Opinion | No end in sight for the Afghan conflict
This growing violence happens to come at a time when Afghanistan is getting ready to hold parliamentary elections on 20 October and the Afghan government is struggling to govern effectively
The leader of the Islamic State Khorasan in Afghanistan, Abu Saad Erhabi, along with 10 of his fighters, was killed in an air strike a few days back in a joint air and ground operation conducted by Afghan forces and US-led coalition forces. His predecessor, Abu Sayed, too was killed in a US strike on the group’s headquarters in Kunar province in July last year. A growing number of attacks in recent years in Afghanistan—including a suicide bombing at a Kabul education centre that killed dozens of people—could be traced to this violent group.
Notwithstanding this seeming success, the security situation in Afghanistan has been deteriorating rapidly, a fact underlined by a spate of recent deadly attacks—including a rocket attack on the presidential palace in Kabul—by the Taliban and Islamic State militants. This growing violence happens to come at a time when the war-ravaged nation is getting ready to hold parliamentary elections on 20 October and the Afghan government is struggling to govern effectively.
The government of President Ashraf Ghani is riven with internal rivalries. Following the resignation of Ghani’s national security adviser and close ally, Hanif Atmar, last week, interior minister Wais Ahmad Barmak, defence minister Tariq Shah Bahrami, and intelligence chief Masoom Stanekzai too put in their papers. Ghani has refused to accept their resignations, asking them to continue to stay in their posts, even as Atmar, one of the country’s most powerful politicians, has been replaced by former ambassador to the US Hamdullah Mohib. These resignations came about as the differences within the Ghani government on major national issues were out in the open. Factional and ethnic rivalries have taken a toll on Afghanistan’s security and governance.
The inability of the US to push the situation in Afghanistan on a positive trajectory has allowed other powers to enter the fray. Russia is now actively seeking to shape the strategic environment in Afghanistan. After being in touch with the Taliban for years now, primarily to get a handle on the Islamic State’s terror activities emanating from Afghanistan, Moscow is now interested in getting deeper into shaping the ground realities in the war-weary nation. Though earlier iterations of such talks did not yield anything substantive, Russia once again invited 12 countries for the Afghan peace conference, on 4 September, in which the Taliban was also expected to participate.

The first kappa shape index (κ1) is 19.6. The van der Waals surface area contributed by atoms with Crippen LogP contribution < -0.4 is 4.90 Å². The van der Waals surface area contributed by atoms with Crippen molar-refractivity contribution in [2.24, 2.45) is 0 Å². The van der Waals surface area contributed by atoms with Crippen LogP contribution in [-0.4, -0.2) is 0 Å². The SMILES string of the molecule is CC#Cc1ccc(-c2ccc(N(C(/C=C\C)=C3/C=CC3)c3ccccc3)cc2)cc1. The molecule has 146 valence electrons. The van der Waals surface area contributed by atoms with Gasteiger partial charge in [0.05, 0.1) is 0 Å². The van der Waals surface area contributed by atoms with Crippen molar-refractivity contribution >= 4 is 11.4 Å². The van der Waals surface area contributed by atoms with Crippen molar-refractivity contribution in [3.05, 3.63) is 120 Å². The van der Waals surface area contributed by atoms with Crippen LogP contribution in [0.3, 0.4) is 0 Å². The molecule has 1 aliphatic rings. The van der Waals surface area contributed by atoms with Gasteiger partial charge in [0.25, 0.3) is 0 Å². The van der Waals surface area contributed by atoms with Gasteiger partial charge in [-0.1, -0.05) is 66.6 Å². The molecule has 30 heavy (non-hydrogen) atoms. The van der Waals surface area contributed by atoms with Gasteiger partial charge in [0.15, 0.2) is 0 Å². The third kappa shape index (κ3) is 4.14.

What is of equal, if not greater, significance is that two key states decided not be part of these talks: Afghanistan itself whose future will be talked about and the US. The Afghan government made it clear that “a peace process can only be initiated and brought forward by the Afghan government” and that it “will not participate in any further meetings that are not led by the Afghan government”.
It was because of this opposition from Kabul that Russia decided to postpone the peace conference to ensure the participation of the Afghan government. Russian foreign minister Sergey Lavrov suggested that Russia wants “Afghan-owned peace talks and is ready for any effective cooperation in that regard with the government of Afghanistan”.
Washington and Kabul have been accusing Moscow of providing support to the Taliban as a counterweight to the Islamic State, and they view Russia’s peace talks initiatives as being aimed at further enhancing ties with the Taliban, as opposed to a means of convincing the insurgents to settle the conflict. Afghanistan’s ambassador to Russia, Abdul Qayyum Kochai, underlined that “Russia wants to use the Taliban against (Islamic State).”
Afraid of losing the initiative, a senior US State Department official for the Afghan region, Alice Wells, reportedly met Taliban representatives in Doha in July end. It was a signal that perhaps the Donald Trump administration was rethinking its Afghanistan strategy. It was viewed as a major victory for the Taliban which had long insisted that it would only talk to the US directly and not to the Afghan government which it viewed as illegitimate.
The Taliban, meanwhile, is busy marking its diplomatic presence globally and has travelled to Uzbekistan and Indonesia to meet their foreign ministers with plans to travel to China and Pakistan as well. The idea is to gain global legitimacy gradually and further delegitimize the Afghan government.
On the battlefield, the Taliban continues to mark its presence, as was underscored by the siege of Ghazni earlier this month which left the city in ruins and more than 320 dead. The Taliban is hoping that battlefield momentum will allow it to gain leverage at the negotiating table.
The reality of Afghanistan today is that while the Taliban is winning the perception battle, Afghanistan’s domestic polity is in disarray. The Trump administration is losing faith in its own Afghanistan strategy articulated with much fanfare last year, and, in any case, is too preoccupied with internal matters to think coherently about the war-ravaged nation. As a result, regional power conflicts will shape the future of Afghanistan.
After initially ignoring India from its peace conference, Russia had invited India to participate in the recently cancelled Afghanistan conference. New Delhi remains cognizant of the changing ground realities and is hoping its own interests do not get sidelined in a nation in which it has made significant diplomatic and economic investments. But hope is not a policy and India needs more active engagement with all stakeholders in Afghanistan.
Harsh V. Pant is a distinguished fellow at the Observer Research Foundation and professor of international relations at King’s College London.
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